This Day in History: July 31st

This Day In History: July 31, 1975

James_HoffaControversial Teamster leader Jimmy Hoffa was reported missing on July 31, 1975 after vanishing from a restaurant parking lot in Detroit, Michigan the previous day. The circumstances surrounding his disappearance still remain a mystery and have made Hoffa a permanent fixture of American folklore.

Jimmy Hoffa showed exceptional leadership skills from a very young age. The son of a coal miner, he helped organize his first labor strike in Detroit when he was twenty years old. Hoffa’s remarkable talent and charisma did not go unnoticed by the local Teamsters union, and he quickly rose through the organization’s ranks.

The Teamsters organized truck drivers across the country and negotiated contract demands on behalf of the workers through legitimate means such as strikes and boycotts – and some methods a little more on the shady side.

When the president of the Teamsters was imprisoned in 1957 for bribery, Hoffa took over the job. By all accounts, he was tireless in his zeal to expand the union and fairly represented even its lowliest members. Hoffa’s open-door policy and devotion to his position was perfectly summed up by one of his well-known catchphrases: “You got a problem? Call me. Just pick up the phone.”

Hoffa was wildly popular with his workers and many of the businessmen and politicians he negotiated with. He also worked hand-in-glove with high-ranking Mafioso; dealing with the most notorious mobsters of the time was just another day at the office for him. During John F. Kennedy’s presidency, Attorney General Robert F. Kennedy was well aware of Hoffa’s ties to the Mafia and was determined to put him away as part of his crack-down on organized crime.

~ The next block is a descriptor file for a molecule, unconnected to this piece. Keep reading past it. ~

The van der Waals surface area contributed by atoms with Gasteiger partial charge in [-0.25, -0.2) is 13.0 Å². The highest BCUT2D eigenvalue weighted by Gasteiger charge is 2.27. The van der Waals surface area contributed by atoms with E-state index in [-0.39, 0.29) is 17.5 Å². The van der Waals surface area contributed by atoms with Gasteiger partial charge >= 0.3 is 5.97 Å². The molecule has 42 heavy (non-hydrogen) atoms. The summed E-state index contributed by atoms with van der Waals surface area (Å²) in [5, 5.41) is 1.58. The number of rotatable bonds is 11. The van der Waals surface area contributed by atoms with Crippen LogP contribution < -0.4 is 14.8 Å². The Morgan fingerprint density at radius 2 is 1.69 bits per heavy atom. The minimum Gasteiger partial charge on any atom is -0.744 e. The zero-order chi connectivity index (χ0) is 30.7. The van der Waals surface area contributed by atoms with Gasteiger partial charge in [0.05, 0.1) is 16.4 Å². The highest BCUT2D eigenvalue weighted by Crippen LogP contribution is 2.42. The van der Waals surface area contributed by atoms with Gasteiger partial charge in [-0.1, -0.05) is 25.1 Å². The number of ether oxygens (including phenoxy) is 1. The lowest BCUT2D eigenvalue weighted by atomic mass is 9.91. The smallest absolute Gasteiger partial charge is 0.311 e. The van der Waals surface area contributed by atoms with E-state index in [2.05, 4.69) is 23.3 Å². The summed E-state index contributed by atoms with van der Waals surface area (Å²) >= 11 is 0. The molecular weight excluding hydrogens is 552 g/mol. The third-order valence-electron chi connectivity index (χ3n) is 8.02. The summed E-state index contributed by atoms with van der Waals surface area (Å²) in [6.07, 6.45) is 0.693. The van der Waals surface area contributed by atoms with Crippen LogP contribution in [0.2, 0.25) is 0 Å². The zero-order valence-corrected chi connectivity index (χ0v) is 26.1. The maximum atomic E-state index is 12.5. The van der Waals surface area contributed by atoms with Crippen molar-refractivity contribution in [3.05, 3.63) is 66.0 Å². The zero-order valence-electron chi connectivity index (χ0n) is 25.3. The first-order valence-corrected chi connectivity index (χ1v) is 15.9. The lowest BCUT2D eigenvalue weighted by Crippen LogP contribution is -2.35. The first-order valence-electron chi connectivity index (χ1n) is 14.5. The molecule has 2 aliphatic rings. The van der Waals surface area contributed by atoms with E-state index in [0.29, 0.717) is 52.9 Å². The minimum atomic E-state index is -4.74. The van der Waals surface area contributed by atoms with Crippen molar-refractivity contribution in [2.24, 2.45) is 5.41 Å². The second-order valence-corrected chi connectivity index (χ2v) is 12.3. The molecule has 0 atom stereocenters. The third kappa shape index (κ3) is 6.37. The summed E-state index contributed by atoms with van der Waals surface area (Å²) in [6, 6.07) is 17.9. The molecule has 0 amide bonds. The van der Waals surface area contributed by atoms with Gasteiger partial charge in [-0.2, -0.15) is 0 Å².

In due course, Hoffa was convicted of jury tampering and improper use of Teamster pension funds. He exhausted all his appeals in 1967 and began to serve out his eight-year sentence. In 1971, President Nixon pardoned and released Hoffa, commuting his sentence to time served on the condition that he could not participate in Teamster activities for ten years.

So Jimmy was free, but (supposedly) locked out of the Teamsters. He appealed the conditions of his pardon, and contacted his old supporters in an obvious bid to retake control of the union as soon as he was legally able. And that looked like a very real possibility. Hoffa still had an incredible amount of pull within the organization.

Then, when he was scheduled to meet two Mafia leaders – Anthony Giacolone from Detroit, and Anthony Provenzano from New York City, for lunch, he vanished without a trace.

Over the years, there have been many reports speculating where Hoffa’s body is located, but none have panned out. As to the “why” of Hoffa’s death, most people assume that Hoffa’s return to the Teamsters was a threat to the mob, so they bumped him off before he could become a headache. Seven years to the day after his disappearance, Jimmy Hoffa was declared legally dead.

The president of the International Brotherhood of Teamsters today is James P. Hoffa, Jimmy’s son.

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